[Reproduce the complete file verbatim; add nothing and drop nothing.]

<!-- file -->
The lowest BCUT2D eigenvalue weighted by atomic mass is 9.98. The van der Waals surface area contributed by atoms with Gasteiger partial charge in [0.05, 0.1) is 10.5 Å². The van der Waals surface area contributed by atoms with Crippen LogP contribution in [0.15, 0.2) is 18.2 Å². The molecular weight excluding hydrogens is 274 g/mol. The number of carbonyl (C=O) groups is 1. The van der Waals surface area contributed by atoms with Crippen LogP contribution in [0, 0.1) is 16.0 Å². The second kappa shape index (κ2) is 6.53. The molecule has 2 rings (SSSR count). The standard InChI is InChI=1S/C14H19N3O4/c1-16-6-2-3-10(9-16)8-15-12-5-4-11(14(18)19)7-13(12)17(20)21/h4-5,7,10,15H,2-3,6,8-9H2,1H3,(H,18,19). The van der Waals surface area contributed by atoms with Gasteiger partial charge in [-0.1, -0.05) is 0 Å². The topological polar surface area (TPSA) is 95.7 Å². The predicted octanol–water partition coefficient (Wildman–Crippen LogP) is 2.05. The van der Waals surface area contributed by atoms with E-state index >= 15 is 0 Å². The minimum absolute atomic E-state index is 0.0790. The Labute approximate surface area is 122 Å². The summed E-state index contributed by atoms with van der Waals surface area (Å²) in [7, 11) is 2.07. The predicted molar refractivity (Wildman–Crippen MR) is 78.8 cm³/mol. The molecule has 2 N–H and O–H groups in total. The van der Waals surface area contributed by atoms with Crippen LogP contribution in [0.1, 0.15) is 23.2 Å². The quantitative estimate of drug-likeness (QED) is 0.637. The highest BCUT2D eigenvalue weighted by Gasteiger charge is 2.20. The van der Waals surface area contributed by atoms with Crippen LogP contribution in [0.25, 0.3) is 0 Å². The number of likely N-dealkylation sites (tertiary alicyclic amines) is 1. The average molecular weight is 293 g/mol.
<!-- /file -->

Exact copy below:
The lowest BCUT2D eigenvalue weighted by atomic mass is 9.98. The van der Waals surface area contributed by atoms with Gasteiger partial charge in [0.05, 0.1) is 10.5 Å². The van der Waals surface area contributed by atoms with Crippen LogP contribution in [0.15, 0.2) is 18.2 Å². The molecular weight excluding hydrogens is 274 g/mol. The number of carbonyl (C=O) groups is 1. The van der Waals surface area contributed by atoms with Crippen LogP contribution in [0, 0.1) is 16.0 Å². The second kappa shape index (κ2) is 6.53. The molecule has 2 rings (SSSR count). The standard InChI is InChI=1S/C14H19N3O4/c1-16-6-2-3-10(9-16)8-15-12-5-4-11(14(18)19)7-13(12)17(20)21/h4-5,7,10,15H,2-3,6,8-9H2,1H3,(H,18,19). The van der Waals surface area contributed by atoms with Gasteiger partial charge in [-0.1, -0.05) is 0 Å². The topological polar surface area (TPSA) is 95.7 Å². The predicted octanol–water partition coefficient (Wildman–Crippen LogP) is 2.05. The van der Waals surface area contributed by atoms with E-state index >= 15 is 0 Å². The minimum absolute atomic E-state index is 0.0790. The Labute approximate surface area is 122 Å². The summed E-state index contributed by atoms with van der Waals surface area (Å²) in [7, 11) is 2.07. The predicted molar refractivity (Wildman–Crippen MR) is 78.8 cm³/mol. The molecule has 2 N–H and O–H groups in total. The van der Waals surface area contributed by atoms with Crippen LogP contribution in [0.1, 0.15) is 23.2 Å². The quantitative estimate of drug-likeness (QED) is 0.637. The highest BCUT2D eigenvalue weighted by Gasteiger charge is 2.20. The van der Waals surface area contributed by atoms with Crippen LogP contribution in [0.25, 0.3) is 0 Å². The number of likely N-dealkylation sites (tertiary alicyclic amines) is 1. The average molecular weight is 293 g/mol.